FDA Grants BioNTech Full Approval for Covid Vaccine
US approval for the vaccine, officially granted to Germany-registered BioNTech, which owns the mRNA technology, applies to people 16 years of age and older. For adolescents aged 12 to 16, the EUA issued earlier this year will continue to be the basis. The German-American partnership has not yet applied for full approval for this shot.
While US president Joe Biden had initially signaled that full authorization could take place for “sometime in September,” repeatedly leaks said the FDA was aiming for Sept. 6, the US Labor Day holiday, as a milestone marker. The intent additionally was to prop up sagging interest in getting the shot amid a flood of disinformation and a rapidly rising number of infections nationwide.
The decision to grant full authorization for the vaccine now known as Comirnaty came after a priority review by the FDA’s panel of independent experts and according to reports was one of the quickest approvals on record. Whether the official stamp of approval will suffice to convince vaccine skeptics who reject vaccination on grounds that the technology has not been studied long enough remains to be seen.
“The FDA’s approval of this vaccine is a milestone as we continue to battle the Covid-19 pandemic. While this and other vaccines have met the FDA’s rigorous scientific standards for emergency use authorization, as the first FDA-approved Covid-19 vaccine, the public can be very confident that this vaccine meets the high standards for safety, effectiveness, and manufacturing quality the FDA requires of an approved product,” acting commissioner Janet Woodcock said in a statement.
Biden Urges all Americans to Line up for a Shot
Immediately after the agency’s announcement, Biden urged all Americans to line up for a shot “today,” saying, “there is no time to lose.” In the wake of the news, the US military said it would accelerate its timeline for requiring all troops to get vaccinated, and New York mayor Bill de Blasio said the city would mandate vaccinations – with no opt-outs – throughout its school system, starting in September. Other jurisdictions were expected to follow suit, with the exception of states whose governors have rejected even mask-wearing.
To support its decision-making process, the FDA panel looked at updated results from the companies’ original clinical trials submitted for the EUA and included a longer follow-up in a larger clinical trial population. The health watchdog said it analyzed effectiveness data from some 20,000 vaccine and 20,000 placebo recipients aged 16 and older who did not have evidence of infection with the virus within a week of receiving the second dose. Safety was evaluated in approximately the same cohort.
The updated results showed Comirnaty to be 91% effective in preventing Covid-19 disease, down slightly from 95% in the original trials. The FDA apparently did not address the question of how effective it was in preventing infection. The agency said more than half of the trial participants were followed for safety outcomes for at least four months after the second dose. Overall, approximately 12,000 recipients were followed for at least six months.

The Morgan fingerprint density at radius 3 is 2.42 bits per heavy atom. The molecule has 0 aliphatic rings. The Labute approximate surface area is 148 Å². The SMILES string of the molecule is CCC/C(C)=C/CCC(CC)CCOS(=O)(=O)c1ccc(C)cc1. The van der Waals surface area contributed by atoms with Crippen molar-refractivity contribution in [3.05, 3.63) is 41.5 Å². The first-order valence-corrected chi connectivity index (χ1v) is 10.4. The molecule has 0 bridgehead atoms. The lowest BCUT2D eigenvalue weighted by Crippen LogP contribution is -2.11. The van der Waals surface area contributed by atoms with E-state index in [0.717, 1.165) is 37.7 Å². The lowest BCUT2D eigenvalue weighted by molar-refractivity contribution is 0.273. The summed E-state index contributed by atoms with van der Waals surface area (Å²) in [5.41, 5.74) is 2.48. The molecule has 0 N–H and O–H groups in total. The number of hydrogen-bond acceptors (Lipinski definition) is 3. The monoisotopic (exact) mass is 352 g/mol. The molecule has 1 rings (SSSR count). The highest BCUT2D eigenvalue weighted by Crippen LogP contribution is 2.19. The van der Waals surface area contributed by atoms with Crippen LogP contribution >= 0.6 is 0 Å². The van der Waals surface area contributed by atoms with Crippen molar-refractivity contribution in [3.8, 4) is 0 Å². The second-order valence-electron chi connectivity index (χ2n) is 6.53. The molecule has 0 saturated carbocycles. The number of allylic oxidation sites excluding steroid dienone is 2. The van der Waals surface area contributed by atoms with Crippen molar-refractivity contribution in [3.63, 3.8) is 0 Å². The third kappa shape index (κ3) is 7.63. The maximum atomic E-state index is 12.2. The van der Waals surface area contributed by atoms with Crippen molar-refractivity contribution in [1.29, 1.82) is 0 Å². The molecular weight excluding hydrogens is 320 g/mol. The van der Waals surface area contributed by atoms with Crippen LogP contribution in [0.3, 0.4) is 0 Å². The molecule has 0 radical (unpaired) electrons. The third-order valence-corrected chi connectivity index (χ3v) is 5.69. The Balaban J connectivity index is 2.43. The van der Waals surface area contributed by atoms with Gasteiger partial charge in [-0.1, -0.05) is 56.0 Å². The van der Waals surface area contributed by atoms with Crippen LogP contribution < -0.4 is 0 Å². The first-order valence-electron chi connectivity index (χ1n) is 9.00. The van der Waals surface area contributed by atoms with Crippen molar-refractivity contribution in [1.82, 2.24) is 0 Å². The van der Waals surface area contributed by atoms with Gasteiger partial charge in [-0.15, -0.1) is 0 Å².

US biotech Moderna, manufacturer of the only other mRNA-based Covid vaccine, has filed with the FDA for full authorization of its shot, but has not completed the paperwork, reports said. Johnson & Johnson said it plans to apply sometime this year. Across the Atlantic, the European Medicines Agency (EMA) has already granted conditional marketing approval to all three US-administered Covid vaccines, in addition to that of AstraZeneca.
EMA Could Grant Standard Marketing Authorization
This European authorization is considered to be a step beyond the EUA, although it does not qualify as full approval. In response to the US move, the European Medicines Authority said its conditional green light could be switched to a standard marketing authorization if the manufacturers apply for it and provide the required paperwork.
Pfizer and BioNTech have said they plan to deliver more than 2 billion Comirnaty doses worldwide during 2021, while manufacturing 3 billion altogether this year and 4 billion next year. For full year 2021, the New York-based US drugmaker said it expects its own Covid vaccine-related sales to total $33.5 billion, while BioNTech has forecast related sales of $18.7 billion.
Thanks to its Covid vaccine, US trade journal Fierce Pharma said BioNTech could advance into the ranks of the world's top 20 drugmakers by sales this year, joining Teva, Biogen and Novo Nordisk near the bottom. Pfizer ranked 8th in 2020, but is expected to move higher.
In a conference call with analysts, US press reports quoted Sean Marett, chief business and commercial officer at BioNTech, as saying that in future orders both Europe and the US could take advantage of an updated vaccine or new formulation able to deal with virus variants like Delta, “if approved and available.”
As first reported by UK business newspaper Financial Times, both Pfizer/BioNTech and Moderna have raised prices for their Covid vaccines in their new European purchase agreements. The duo’s shot will cost €19.50 ($23.15) per dose, while Moderna will charge $25.50 per dose. The EU’s May contract is said to require that all doses sold in the EU be made in the 27-member bloc.